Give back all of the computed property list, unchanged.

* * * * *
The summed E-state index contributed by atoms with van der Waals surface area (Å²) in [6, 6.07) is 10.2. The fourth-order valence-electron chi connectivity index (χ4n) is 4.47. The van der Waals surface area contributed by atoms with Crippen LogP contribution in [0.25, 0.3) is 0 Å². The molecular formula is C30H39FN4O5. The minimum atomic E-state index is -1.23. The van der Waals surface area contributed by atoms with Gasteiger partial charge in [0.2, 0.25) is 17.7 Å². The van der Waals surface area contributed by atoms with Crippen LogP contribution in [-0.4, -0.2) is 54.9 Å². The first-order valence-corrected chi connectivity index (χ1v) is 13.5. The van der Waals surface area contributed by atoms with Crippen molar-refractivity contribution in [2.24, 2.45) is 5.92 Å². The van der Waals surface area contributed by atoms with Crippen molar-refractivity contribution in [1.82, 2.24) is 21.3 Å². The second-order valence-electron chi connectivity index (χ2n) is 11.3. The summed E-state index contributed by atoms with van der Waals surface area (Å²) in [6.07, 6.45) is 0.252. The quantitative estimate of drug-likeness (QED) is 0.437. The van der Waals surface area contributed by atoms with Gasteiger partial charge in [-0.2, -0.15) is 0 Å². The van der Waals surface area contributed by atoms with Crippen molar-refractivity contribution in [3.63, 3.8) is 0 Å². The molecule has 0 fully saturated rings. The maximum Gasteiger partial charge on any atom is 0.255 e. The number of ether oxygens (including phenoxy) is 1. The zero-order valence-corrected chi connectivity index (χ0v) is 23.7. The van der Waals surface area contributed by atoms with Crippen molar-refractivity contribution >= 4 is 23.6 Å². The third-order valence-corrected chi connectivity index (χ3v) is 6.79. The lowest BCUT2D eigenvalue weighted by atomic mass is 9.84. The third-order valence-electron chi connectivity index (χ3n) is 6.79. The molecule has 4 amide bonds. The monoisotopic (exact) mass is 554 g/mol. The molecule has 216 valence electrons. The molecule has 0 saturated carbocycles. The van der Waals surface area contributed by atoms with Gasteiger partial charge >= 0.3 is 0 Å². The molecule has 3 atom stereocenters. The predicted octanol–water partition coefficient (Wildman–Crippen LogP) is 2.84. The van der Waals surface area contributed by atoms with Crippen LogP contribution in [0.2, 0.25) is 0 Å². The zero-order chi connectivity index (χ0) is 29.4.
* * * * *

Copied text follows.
The summed E-state index contributed by atoms with van der Waals surface area (Å²) in [6, 6.07) is 10.2. The fourth-order valence-electron chi connectivity index (χ4n) is 4.47. The van der Waals surface area contributed by atoms with Crippen LogP contribution in [0.25, 0.3) is 0 Å². The molecular formula is C30H39FN4O5. The minimum atomic E-state index is -1.23. The van der Waals surface area contributed by atoms with Gasteiger partial charge in [0.2, 0.25) is 17.7 Å². The van der Waals surface area contributed by atoms with Crippen LogP contribution in [-0.4, -0.2) is 54.9 Å². The first-order valence-corrected chi connectivity index (χ1v) is 13.5. The van der Waals surface area contributed by atoms with Crippen molar-refractivity contribution in [2.24, 2.45) is 5.92 Å². The van der Waals surface area contributed by atoms with Crippen molar-refractivity contribution in [1.82, 2.24) is 21.3 Å². The second-order valence-electron chi connectivity index (χ2n) is 11.3. The summed E-state index contributed by atoms with van der Waals surface area (Å²) in [6.07, 6.45) is 0.252. The quantitative estimate of drug-likeness (QED) is 0.437. The van der Waals surface area contributed by atoms with Gasteiger partial charge in [-0.2, -0.15) is 0 Å². The van der Waals surface area contributed by atoms with Crippen molar-refractivity contribution in [3.63, 3.8) is 0 Å². The molecule has 0 fully saturated rings. The maximum Gasteiger partial charge on any atom is 0.255 e. The number of ether oxygens (including phenoxy) is 1. The zero-order valence-corrected chi connectivity index (χ0v) is 23.7. The van der Waals surface area contributed by atoms with Crippen molar-refractivity contribution >= 4 is 23.6 Å². The third-order valence-corrected chi connectivity index (χ3v) is 6.79. The lowest BCUT2D eigenvalue weighted by atomic mass is 9.84. The third-order valence-electron chi connectivity index (χ3n) is 6.79. The molecule has 4 amide bonds. The monoisotopic (exact) mass is 554 g/mol. The molecule has 216 valence electrons. The molecule has 0 saturated carbocycles. The van der Waals surface area contributed by atoms with Gasteiger partial charge >= 0.3 is 0 Å². The molecule has 3 atom stereocenters. The predicted octanol–water partition coefficient (Wildman–Crippen LogP) is 2.84. The van der Waals surface area contributed by atoms with Crippen LogP contribution in [0.2, 0.25) is 0 Å². The zero-order chi connectivity index (χ0) is 29.4.